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Herniated Disc - Pain Management 


A herniated disc, also called a “ruptured” disc, is a common source of neck or lower back pain.  Discs are cushion-like pads that are located between the series of small bones that make up the spine.  A herniated disc occurs when the outer disc layer tears and it’s gel-like interior comes out.  The contents can irritate nerves.  A herniated disc can cause pressure on the nerves or spinal cord.  Fortunately, for the vast majority of people, pain related to a herniated disc can be relieved without surgery.

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The spine is made up of a series of small bones called vertebrae.  The different areas of the spine are defined by their curvature and function.  The cervical spine is located in the neck, the thoracic spine is in the chest, and the lumbar spine is in the lower back.  Herniated discs occur most frequently in the cervical and lumbar spine.

The opening in the center of each vertebra forms the spinal canal.  Your spinal cord is inside of the protective spinal canal.  Nerves extending from the spinal cord exit the spine and travel throughout your body, sending messages between your body and brain.

Intervertebral discs are located between the vertebrae.  A disc and two facet joints connect one vertebra to the next, allow movement, and provide stability.  The discs are made of strong connective tissue.  Their tough outer layer is called the annulus fibrosis and their gel-like center is called the nucleus pulposus.  A healthy disc contains about 80% water, which allows it to act as a shock-absorbing cushion between the bones.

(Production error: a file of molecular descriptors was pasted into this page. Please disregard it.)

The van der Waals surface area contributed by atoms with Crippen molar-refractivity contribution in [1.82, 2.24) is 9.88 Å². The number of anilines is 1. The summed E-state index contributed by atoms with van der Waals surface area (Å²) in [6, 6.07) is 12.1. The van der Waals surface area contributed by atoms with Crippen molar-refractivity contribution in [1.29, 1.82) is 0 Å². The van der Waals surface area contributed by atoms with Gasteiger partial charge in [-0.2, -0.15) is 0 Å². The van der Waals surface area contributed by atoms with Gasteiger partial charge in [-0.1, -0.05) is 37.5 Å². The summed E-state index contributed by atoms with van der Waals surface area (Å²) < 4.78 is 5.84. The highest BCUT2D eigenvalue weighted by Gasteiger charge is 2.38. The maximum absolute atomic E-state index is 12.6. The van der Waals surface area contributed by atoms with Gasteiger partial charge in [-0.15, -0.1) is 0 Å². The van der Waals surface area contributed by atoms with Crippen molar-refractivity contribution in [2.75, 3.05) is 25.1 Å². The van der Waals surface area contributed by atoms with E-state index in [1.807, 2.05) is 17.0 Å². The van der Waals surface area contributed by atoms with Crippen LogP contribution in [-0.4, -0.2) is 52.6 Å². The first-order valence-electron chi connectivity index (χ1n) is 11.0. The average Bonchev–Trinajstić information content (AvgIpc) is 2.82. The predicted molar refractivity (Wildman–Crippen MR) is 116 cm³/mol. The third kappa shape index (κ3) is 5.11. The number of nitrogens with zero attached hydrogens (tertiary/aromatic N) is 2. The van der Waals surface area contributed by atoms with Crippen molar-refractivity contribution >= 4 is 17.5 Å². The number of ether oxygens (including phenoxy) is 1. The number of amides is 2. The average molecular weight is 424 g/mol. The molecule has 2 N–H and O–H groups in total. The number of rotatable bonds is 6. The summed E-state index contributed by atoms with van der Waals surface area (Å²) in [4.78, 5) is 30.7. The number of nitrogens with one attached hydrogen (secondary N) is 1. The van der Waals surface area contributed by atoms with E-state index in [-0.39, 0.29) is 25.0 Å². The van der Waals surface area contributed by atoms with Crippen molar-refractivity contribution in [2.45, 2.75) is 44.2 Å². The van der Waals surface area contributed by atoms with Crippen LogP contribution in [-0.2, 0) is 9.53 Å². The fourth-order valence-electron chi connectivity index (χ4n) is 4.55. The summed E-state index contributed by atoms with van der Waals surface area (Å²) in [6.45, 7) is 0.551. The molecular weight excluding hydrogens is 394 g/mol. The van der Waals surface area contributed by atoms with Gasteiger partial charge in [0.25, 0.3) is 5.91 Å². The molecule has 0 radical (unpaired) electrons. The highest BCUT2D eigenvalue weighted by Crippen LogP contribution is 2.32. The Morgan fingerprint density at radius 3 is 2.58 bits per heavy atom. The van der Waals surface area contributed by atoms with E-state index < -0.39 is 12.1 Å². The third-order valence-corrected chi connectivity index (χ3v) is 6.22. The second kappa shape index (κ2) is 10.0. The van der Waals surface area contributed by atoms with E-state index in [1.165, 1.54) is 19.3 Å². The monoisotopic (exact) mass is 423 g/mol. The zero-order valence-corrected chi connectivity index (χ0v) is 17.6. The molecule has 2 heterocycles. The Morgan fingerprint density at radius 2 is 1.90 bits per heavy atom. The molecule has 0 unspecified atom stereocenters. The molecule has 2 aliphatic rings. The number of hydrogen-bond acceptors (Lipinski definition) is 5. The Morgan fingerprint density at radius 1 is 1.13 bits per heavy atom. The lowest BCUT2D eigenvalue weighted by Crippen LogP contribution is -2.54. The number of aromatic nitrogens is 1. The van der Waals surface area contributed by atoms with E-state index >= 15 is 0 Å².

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With age, the discs lose water content.  The discs become narrower, less flexible, and less effective as cushions between the vertebrae.  As a disc deteriorates, the annulus fibrosis (outer layer) can tear or rupture.  A herniated disc results when the nucleus pulposus (inner contents) come out of the disc. 

In addition to the natural aging process, herniated discs can result after sudden pressure.  Impacts from trauma, violence, and motor-vehicle crashes can cause a herniated disc. Abrupt forces during sports, such as football or surfing, can cause a herniated disc, as well.
If the nucleus pulposus extends into the spinal canal, it can cause pressure on the spinal cord and spinal nerves.  When the inner contents come in contact with the spinal nerves, a chemical reaction occurs.  The spinal nerves become irritated and inflamed, resulting in pain. 

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The type of symptoms that you experience depends on the location of the herniated disc in your spine.  Herniated discs most frequently occur in the cervical (neck) and lumbar (lower back) spine.  Pain is a major symptom of a herniated disc, regardless of its location.

Neck pain is a common symptom of a herniated cervical disc.  You may feel shooting pain in your arms.  You may experience pain or burning pain in your shoulders, neck, and arms.  Your arm(s) may feel weak, numb, or have a tingling sensation.  You may experience a headache at the back part of your head. 

Low back pain is a symptom of a herniated disc in the lumbar spine.  Sciatica is the most frequent symptom of a herniated disc in the lower back.  Sciatica is shooting pain that travels through the buttocks and down the back of one leg.  One of your legs or buttocks may feel weak, numb, or have a tingling sensation. 
In rare cases, the loss of bowel and bladder control along with significant arm and leg weakness indicates a serious problem.  In this rare case, you should seek emergency medical attention.  Call 911 or go to the nearest emergency department of a hospital.

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Your doctor can diagnose a degenerative disc by performing a physical examination and some tests.  You will be asked about your symptoms and medical history.  Muscle strength, joint motion, and stability will be tested.  Because the nerves from the spine travel to the body, your doctor will perform a neurological examination of your arms and legs to see how the nerves are functioning.

Your doctor will order X-rays to see the condition of the vertebrae in your spine.  Dye may be used to enhance the X-ray procedures in a procedure called a myelogram.  A myelogram is used to help determine if there is pressure on your spinal cord or nerves from a herniated disc.